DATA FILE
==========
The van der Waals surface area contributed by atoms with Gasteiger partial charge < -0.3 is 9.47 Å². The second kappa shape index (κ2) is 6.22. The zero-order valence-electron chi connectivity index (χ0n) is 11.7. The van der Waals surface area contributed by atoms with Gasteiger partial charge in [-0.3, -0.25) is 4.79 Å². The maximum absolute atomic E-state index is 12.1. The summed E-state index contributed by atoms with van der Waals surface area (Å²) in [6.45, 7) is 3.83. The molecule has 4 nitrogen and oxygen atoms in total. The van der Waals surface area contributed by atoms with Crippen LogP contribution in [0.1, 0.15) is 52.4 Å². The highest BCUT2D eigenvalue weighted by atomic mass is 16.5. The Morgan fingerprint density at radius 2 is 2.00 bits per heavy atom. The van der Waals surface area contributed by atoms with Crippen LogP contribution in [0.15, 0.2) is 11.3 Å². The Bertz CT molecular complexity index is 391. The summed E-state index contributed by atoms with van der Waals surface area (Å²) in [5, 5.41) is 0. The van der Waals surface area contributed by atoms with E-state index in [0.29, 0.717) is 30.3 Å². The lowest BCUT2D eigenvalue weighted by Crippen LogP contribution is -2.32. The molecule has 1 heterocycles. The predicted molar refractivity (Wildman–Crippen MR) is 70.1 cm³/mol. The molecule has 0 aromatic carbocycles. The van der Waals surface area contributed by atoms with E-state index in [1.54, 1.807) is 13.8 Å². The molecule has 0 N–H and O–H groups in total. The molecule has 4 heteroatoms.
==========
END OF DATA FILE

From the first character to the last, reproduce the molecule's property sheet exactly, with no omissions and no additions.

The van der Waals surface area contributed by atoms with Gasteiger partial charge < -0.3 is 9.47 Å². The second kappa shape index (κ2) is 6.22. The zero-order valence-electron chi connectivity index (χ0n) is 11.7. The van der Waals surface area contributed by atoms with Gasteiger partial charge in [-0.3, -0.25) is 4.79 Å². The maximum absolute atomic E-state index is 12.1. The summed E-state index contributed by atoms with van der Waals surface area (Å²) in [6.45, 7) is 3.83. The molecule has 4 nitrogen and oxygen atoms in total. The van der Waals surface area contributed by atoms with Crippen LogP contribution in [0.1, 0.15) is 52.4 Å². The highest BCUT2D eigenvalue weighted by atomic mass is 16.5. The Morgan fingerprint density at radius 2 is 2.00 bits per heavy atom. The van der Waals surface area contributed by atoms with Crippen LogP contribution in [0.15, 0.2) is 11.3 Å². The Bertz CT molecular complexity index is 391. The summed E-state index contributed by atoms with van der Waals surface area (Å²) in [5, 5.41) is 0. The van der Waals surface area contributed by atoms with E-state index in [0.29, 0.717) is 30.3 Å². The lowest BCUT2D eigenvalue weighted by Crippen LogP contribution is -2.32. The molecule has 1 heterocycles. The predicted molar refractivity (Wildman–Crippen MR) is 70.1 cm³/mol. The molecule has 0 aromatic carbocycles. The van der Waals surface area contributed by atoms with E-state index in [1.54, 1.807) is 13.8 Å². The molecule has 0 N–H and O–H groups in total. The molecule has 4 heteroatoms.